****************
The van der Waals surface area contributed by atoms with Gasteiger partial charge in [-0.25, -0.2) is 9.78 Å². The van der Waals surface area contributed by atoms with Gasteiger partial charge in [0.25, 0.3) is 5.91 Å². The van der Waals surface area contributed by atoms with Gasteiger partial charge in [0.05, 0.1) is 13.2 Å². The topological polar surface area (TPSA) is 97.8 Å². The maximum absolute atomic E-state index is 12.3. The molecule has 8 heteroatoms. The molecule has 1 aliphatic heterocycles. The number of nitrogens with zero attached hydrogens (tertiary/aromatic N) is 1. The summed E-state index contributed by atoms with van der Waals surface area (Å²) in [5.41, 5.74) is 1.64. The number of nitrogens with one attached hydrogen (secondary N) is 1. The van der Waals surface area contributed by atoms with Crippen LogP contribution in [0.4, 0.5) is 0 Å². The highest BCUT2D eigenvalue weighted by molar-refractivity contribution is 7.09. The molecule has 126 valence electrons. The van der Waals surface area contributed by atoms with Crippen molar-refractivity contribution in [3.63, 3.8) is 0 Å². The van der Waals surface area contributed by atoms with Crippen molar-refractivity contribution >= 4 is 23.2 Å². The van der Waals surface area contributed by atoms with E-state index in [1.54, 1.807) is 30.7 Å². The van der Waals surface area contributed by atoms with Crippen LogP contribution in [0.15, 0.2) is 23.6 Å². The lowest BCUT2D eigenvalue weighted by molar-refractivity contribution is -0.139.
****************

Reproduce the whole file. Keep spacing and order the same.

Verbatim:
The van der Waals surface area contributed by atoms with Gasteiger partial charge in [-0.25, -0.2) is 9.78 Å². The van der Waals surface area contributed by atoms with Gasteiger partial charge in [0.25, 0.3) is 5.91 Å². The van der Waals surface area contributed by atoms with Gasteiger partial charge in [0.05, 0.1) is 13.2 Å². The topological polar surface area (TPSA) is 97.8 Å². The maximum absolute atomic E-state index is 12.3. The molecule has 8 heteroatoms. The molecule has 1 aliphatic heterocycles. The number of nitrogens with zero attached hydrogens (tertiary/aromatic N) is 1. The summed E-state index contributed by atoms with van der Waals surface area (Å²) in [5.41, 5.74) is 1.64. The number of nitrogens with one attached hydrogen (secondary N) is 1. The van der Waals surface area contributed by atoms with Crippen LogP contribution in [0.4, 0.5) is 0 Å². The highest BCUT2D eigenvalue weighted by molar-refractivity contribution is 7.09. The molecule has 126 valence electrons. The van der Waals surface area contributed by atoms with Crippen molar-refractivity contribution in [3.63, 3.8) is 0 Å². The van der Waals surface area contributed by atoms with Crippen molar-refractivity contribution >= 4 is 23.2 Å². The van der Waals surface area contributed by atoms with E-state index in [1.54, 1.807) is 30.7 Å². The van der Waals surface area contributed by atoms with Crippen LogP contribution in [0.15, 0.2) is 23.6 Å². The lowest BCUT2D eigenvalue weighted by molar-refractivity contribution is -0.139.